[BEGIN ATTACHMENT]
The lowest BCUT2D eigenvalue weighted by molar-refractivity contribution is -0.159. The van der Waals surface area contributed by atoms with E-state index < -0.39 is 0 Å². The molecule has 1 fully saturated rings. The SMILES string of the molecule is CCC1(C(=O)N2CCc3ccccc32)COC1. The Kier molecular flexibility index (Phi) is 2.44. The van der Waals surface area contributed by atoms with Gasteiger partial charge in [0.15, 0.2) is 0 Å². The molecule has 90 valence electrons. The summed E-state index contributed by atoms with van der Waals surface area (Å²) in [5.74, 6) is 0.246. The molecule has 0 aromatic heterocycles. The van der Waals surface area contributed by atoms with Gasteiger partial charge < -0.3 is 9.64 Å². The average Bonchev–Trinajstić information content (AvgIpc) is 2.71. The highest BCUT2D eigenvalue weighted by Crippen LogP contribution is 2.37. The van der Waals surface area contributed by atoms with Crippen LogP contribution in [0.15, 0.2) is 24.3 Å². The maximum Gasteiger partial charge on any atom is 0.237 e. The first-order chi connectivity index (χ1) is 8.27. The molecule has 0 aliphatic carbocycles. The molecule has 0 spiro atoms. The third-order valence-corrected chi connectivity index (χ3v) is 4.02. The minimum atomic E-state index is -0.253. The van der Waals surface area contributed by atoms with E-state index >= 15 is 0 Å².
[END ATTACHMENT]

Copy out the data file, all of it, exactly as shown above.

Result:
The lowest BCUT2D eigenvalue weighted by molar-refractivity contribution is -0.159. The van der Waals surface area contributed by atoms with E-state index < -0.39 is 0 Å². The molecule has 1 fully saturated rings. The SMILES string of the molecule is CCC1(C(=O)N2CCc3ccccc32)COC1. The Kier molecular flexibility index (Phi) is 2.44. The van der Waals surface area contributed by atoms with Gasteiger partial charge in [0.15, 0.2) is 0 Å². The molecule has 90 valence electrons. The summed E-state index contributed by atoms with van der Waals surface area (Å²) in [5.74, 6) is 0.246. The molecule has 0 aromatic heterocycles. The van der Waals surface area contributed by atoms with Gasteiger partial charge < -0.3 is 9.64 Å². The average Bonchev–Trinajstić information content (AvgIpc) is 2.71. The highest BCUT2D eigenvalue weighted by Crippen LogP contribution is 2.37. The van der Waals surface area contributed by atoms with Crippen LogP contribution in [0.15, 0.2) is 24.3 Å². The maximum Gasteiger partial charge on any atom is 0.237 e. The first-order chi connectivity index (χ1) is 8.27. The molecule has 0 aliphatic carbocycles. The molecule has 0 spiro atoms. The third-order valence-corrected chi connectivity index (χ3v) is 4.02. The minimum atomic E-state index is -0.253. The van der Waals surface area contributed by atoms with E-state index >= 15 is 0 Å².